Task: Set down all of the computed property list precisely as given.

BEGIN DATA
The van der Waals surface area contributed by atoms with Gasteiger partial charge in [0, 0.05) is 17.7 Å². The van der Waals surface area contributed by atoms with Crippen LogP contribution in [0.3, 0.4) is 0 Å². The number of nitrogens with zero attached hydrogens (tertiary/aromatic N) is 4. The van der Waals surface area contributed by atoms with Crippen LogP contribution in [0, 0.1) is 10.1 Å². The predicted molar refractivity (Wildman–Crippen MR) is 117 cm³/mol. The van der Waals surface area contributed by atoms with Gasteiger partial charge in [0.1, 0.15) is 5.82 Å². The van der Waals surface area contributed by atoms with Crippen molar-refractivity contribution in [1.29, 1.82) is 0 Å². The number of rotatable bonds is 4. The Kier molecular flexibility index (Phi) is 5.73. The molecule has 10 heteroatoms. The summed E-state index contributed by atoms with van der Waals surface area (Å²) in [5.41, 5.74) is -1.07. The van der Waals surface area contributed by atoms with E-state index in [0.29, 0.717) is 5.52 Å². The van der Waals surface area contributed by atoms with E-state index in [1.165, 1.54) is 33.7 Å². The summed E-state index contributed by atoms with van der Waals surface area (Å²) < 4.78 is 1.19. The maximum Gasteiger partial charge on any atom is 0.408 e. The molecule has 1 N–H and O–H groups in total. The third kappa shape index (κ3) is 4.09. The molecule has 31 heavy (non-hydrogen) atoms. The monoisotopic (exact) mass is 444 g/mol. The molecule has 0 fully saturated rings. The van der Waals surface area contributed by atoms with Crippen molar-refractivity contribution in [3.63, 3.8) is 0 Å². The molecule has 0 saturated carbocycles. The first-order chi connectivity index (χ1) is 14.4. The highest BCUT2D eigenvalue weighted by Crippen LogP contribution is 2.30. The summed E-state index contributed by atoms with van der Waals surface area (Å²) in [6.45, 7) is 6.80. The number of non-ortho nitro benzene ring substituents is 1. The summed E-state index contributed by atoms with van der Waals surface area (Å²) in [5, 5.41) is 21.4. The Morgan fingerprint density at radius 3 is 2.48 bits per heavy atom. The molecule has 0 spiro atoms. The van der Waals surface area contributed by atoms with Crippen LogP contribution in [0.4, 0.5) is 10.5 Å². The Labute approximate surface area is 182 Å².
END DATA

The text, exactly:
The van der Waals surface area contributed by atoms with Gasteiger partial charge in [0, 0.05) is 17.7 Å². The van der Waals surface area contributed by atoms with Crippen LogP contribution in [0.3, 0.4) is 0 Å². The number of nitrogens with zero attached hydrogens (tertiary/aromatic N) is 4. The van der Waals surface area contributed by atoms with Crippen LogP contribution in [0, 0.1) is 10.1 Å². The predicted molar refractivity (Wildman–Crippen MR) is 117 cm³/mol. The van der Waals surface area contributed by atoms with Gasteiger partial charge in [0.1, 0.15) is 5.82 Å². The van der Waals surface area contributed by atoms with Crippen molar-refractivity contribution in [1.29, 1.82) is 0 Å². The number of rotatable bonds is 4. The Kier molecular flexibility index (Phi) is 5.73. The molecule has 10 heteroatoms. The summed E-state index contributed by atoms with van der Waals surface area (Å²) in [5.41, 5.74) is -1.07. The van der Waals surface area contributed by atoms with E-state index in [0.29, 0.717) is 5.52 Å². The van der Waals surface area contributed by atoms with E-state index in [1.165, 1.54) is 33.7 Å². The summed E-state index contributed by atoms with van der Waals surface area (Å²) < 4.78 is 1.19. The maximum Gasteiger partial charge on any atom is 0.408 e. The molecule has 1 N–H and O–H groups in total. The third kappa shape index (κ3) is 4.09. The molecule has 31 heavy (non-hydrogen) atoms. The monoisotopic (exact) mass is 444 g/mol. The molecule has 0 fully saturated rings. The van der Waals surface area contributed by atoms with Crippen molar-refractivity contribution in [3.63, 3.8) is 0 Å². The molecule has 0 saturated carbocycles. The first-order chi connectivity index (χ1) is 14.4. The highest BCUT2D eigenvalue weighted by Crippen LogP contribution is 2.30. The summed E-state index contributed by atoms with van der Waals surface area (Å²) in [6.45, 7) is 6.80. The number of non-ortho nitro benzene ring substituents is 1. The summed E-state index contributed by atoms with van der Waals surface area (Å²) in [5, 5.41) is 21.4. The Morgan fingerprint density at radius 3 is 2.48 bits per heavy atom. The molecule has 0 spiro atoms. The van der Waals surface area contributed by atoms with Crippen LogP contribution in [0.4, 0.5) is 10.5 Å². The Labute approximate surface area is 182 Å².